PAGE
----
Bloomberg released a story about a forensic report from Protiviti detailing the findings of their investigation into the Neiman Marcus breach. There are very few details in the story, but what is included is quite useful.
First, Protiviti asserts that the attackers who breached Neiman do not appear to be the same as those who breached Target. While this doesn’t seem like a major revelation to many of us, it does point out that there are numerous criminals with the ability to successfully pull off such attacks. And from this, we should consider that these “sophisticated” attacks are not all that hard to perpetrate given the relative reward.
Next, Protiviti was apparently unable to determine the method of entry used by the attackers. While that is unfortunate, we should not solely focus on hardening our systems against initial attack vectors, but also apply significant focus to protecting our important data and the systems that process and store that data. Criminals have a number of options to pick from for initial entry, such as spear phishing and watering hole attacks. We need to plan for failure when we design our systems and processes.
The activities of the attackers operating on Neiman systems apparently created nearly 60,000 “alerts” during the time of the intrusion. It is very hard to draw specific conclusions because we don’t actually know what kind of alerts are being referenced. I am going to speculate, based on other comments in the article, that the alerts were from anti-virus or application white listing:
…their card-stealing software was deleted automatically each day from the Dallas-based retailer’s payment registers and had to be constantly reloaded.
…the hackers were sophisticated, giving their software a name nearly identical to the company’s payment software so that any alerts would go unnoticed amid the deluge of data routinely reviewed by the company’s security team.
The company’s centralized security system, which logged activity on its network, flagged anomalous behavior of a malicious software program though it didn’t recognize the code itself as malicious or expunge it, according to the report. The system’s ability to automatically block the suspicious activity it flagged was turned off because it would have hampered maintenance, such as patching security holes, the investigators noted.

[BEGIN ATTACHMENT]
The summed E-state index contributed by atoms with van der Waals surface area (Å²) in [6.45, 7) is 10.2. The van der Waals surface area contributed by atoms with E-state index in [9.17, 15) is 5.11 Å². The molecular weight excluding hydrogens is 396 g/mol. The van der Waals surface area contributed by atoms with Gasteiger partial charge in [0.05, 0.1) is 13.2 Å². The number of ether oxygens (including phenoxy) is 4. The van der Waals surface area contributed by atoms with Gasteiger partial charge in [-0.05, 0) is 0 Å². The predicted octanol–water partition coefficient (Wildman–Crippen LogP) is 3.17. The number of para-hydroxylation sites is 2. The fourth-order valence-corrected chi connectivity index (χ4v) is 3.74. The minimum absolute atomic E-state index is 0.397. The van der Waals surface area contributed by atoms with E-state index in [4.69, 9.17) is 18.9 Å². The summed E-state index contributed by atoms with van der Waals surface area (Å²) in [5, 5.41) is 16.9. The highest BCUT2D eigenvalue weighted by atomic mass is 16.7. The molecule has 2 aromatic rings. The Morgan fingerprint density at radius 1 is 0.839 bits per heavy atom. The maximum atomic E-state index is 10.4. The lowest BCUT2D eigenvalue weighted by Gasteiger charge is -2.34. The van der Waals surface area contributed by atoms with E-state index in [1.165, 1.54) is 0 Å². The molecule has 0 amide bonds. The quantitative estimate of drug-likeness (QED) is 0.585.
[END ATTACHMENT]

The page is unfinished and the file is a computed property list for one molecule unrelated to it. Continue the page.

The 59,746 alerts set off by the malware indicated “suspicious behavior” and may have been interpreted as false positives associated with legitimate software.
However, some of these comments are a bit contradictory. For instance:
payment registers and had to be constantly reloaded
it didn’t recognize the code itself as malicious or expunge it
In any event, a key take away is that we often have the data we need to detect that an attack is underway.
Next is a comment that highlights a common weakness I covered in a previous post:
The server connected both to the company’s secure payment system and out to the Internet via its general purpose network.
Servers that bridge network “zones”, as this Neiman server apparently did, are quite dangerous and exploitation of them tends to be one of the common traits of many breaches. Such systems should be eliminated.
Finally, a very important point from the story to consider is this:
The hackers had actually broken in four months earlier, on March 5, and spent the additional time scouting out the network and preparing the heist…
This should highlight for us the importance of a robust ability to detect malicious activity on our network and systems. While some attacks will start and complete before anyone could react, many of these larger, more severe breaches tend to play out over a period of weeks or months. This has been highlighted in a number if industry reports, such as the Verizon DBIR.